Iraq has plans to boost its crude oil production by 600,000 bpd to 5 million bpd by the end of this year, regardless of its participation in OPEC’s production cut deal. Iraq is the cartel’s second-biggest exporter of crude and has been the most disinclined of all parties to the agreement since its inception, with a lot of observers expecting it to be the first one to cheat.
Iraq’s first problem is that as much as 95 percent of its budget revenues come from crude oil. There are no viable alternatives in sight for revenues at the moment. The second problem that the country has to contend with is its war with Islamic State, which makes these revenues more important than ever.
Amid the final push against IS in Mosul, Iraq is working hard to ensure the sustainable growth of its oil and gas industry—OPEC deal or no OPEC deal. Three months ago, Oil Minister Jabar al-Luaibi said that Baghdad is planning to build five new refineries on an investment basis, in addition to fixing and expanding existing refineries that were damaged in the war with IS.
While Al-Luaibi has repeatedly assured media – and indirectly, investors – that Iraq will stick to its OPEC commitment, Iraq is doing whatever it can to boost its returns from its only significant natural resource.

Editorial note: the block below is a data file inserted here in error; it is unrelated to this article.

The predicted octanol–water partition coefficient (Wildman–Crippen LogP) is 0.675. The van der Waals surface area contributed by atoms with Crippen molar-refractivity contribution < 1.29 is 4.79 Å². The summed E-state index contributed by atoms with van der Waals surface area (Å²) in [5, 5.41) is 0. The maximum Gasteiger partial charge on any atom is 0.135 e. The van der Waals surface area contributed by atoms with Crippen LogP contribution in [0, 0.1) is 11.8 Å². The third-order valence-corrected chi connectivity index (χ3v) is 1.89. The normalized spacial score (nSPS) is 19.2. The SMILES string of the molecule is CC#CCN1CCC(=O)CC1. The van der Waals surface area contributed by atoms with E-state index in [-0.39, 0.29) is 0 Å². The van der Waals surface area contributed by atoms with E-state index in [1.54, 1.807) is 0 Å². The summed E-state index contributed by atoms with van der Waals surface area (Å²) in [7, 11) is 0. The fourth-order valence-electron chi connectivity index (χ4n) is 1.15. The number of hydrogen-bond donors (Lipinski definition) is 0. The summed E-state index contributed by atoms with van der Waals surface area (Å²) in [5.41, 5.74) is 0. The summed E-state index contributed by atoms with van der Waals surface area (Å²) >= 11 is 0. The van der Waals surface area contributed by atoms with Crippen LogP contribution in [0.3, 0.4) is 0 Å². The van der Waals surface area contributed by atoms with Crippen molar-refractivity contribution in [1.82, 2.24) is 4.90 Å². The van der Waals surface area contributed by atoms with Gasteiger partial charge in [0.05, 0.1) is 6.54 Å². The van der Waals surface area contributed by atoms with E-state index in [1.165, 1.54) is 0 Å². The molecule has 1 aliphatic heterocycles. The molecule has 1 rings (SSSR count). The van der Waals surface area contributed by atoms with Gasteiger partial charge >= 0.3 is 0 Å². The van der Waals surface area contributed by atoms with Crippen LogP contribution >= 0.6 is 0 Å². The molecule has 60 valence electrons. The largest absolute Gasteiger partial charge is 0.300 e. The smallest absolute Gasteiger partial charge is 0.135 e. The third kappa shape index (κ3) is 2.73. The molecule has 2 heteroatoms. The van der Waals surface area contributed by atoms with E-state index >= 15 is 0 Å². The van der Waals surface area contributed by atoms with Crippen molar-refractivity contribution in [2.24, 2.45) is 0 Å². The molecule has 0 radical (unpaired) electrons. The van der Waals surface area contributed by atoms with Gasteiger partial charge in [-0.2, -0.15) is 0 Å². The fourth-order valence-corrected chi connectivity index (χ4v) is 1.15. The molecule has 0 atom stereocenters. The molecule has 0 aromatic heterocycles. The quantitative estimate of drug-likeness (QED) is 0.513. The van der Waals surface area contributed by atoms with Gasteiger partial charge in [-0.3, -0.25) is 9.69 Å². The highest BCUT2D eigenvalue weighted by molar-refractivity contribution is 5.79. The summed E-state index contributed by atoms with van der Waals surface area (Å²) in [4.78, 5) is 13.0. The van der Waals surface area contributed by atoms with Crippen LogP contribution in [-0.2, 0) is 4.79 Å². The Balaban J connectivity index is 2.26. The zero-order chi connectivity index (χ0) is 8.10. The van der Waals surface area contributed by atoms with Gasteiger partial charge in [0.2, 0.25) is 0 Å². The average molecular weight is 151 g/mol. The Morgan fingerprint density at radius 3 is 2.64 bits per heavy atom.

As part of these efforts, the government recently started a review of the contracts it has with foreign oil companies operating local fields in a bid to better match its interests to those of the operators. Currently, international oil companies in Iraq are working under the so-called technical service contracts, which a few years ago, forced them to reduce production from some of the country’s biggest fields because Baghdad had no money to pay them for operating the fields.
Baghdad is also cooperating with Tehran to make the most of the oil finds that the two neighbors share. Bilateral relations have been uneven historically but now that both Iraq and Iran are scrambling with their respective problems, a partnership has emerged as the mutually beneficial way to proceed. It is also strengthening its ties with other neighbors and farther countries such as Egypt, European Union members, and the U.S.
A 600,000-bpd production increase would be substantial, but Al-Luaibi did not disclose the source of this increase. Huge fields such as West Qurna, Rumaila, and Majnoon are nowhere near depletion, so Iraq could significantly boost production in these fields.
Then there is one more candidate for additional production: the Kirkuk field in the Kurdistan Autonomous Region. Kirkuk currently produces less than half a million barrels of crude daily, even though its can pump as much as 1 million bpd. The problem – yet another big one for Baghdad – is that the Kurdistan Regional Government is as eager as Baghdad to take full control of the field.
Tensions between the central government and the KRG have been simmering for a while now, and of course, it’s all about the oil, as both sides throw accusations at each other of overstepping its boundaries.
For now, Iraq’s plans to increase production seem to be vague, unless Al-Luaibi and the rest of the government just don’t want to go public with more specific plans. Given the price environment, however, and the growing likelihood that the production cut will be extended, Iraq’s output-boosting efforts have the potential of a major headwind for prices in the second half of the year.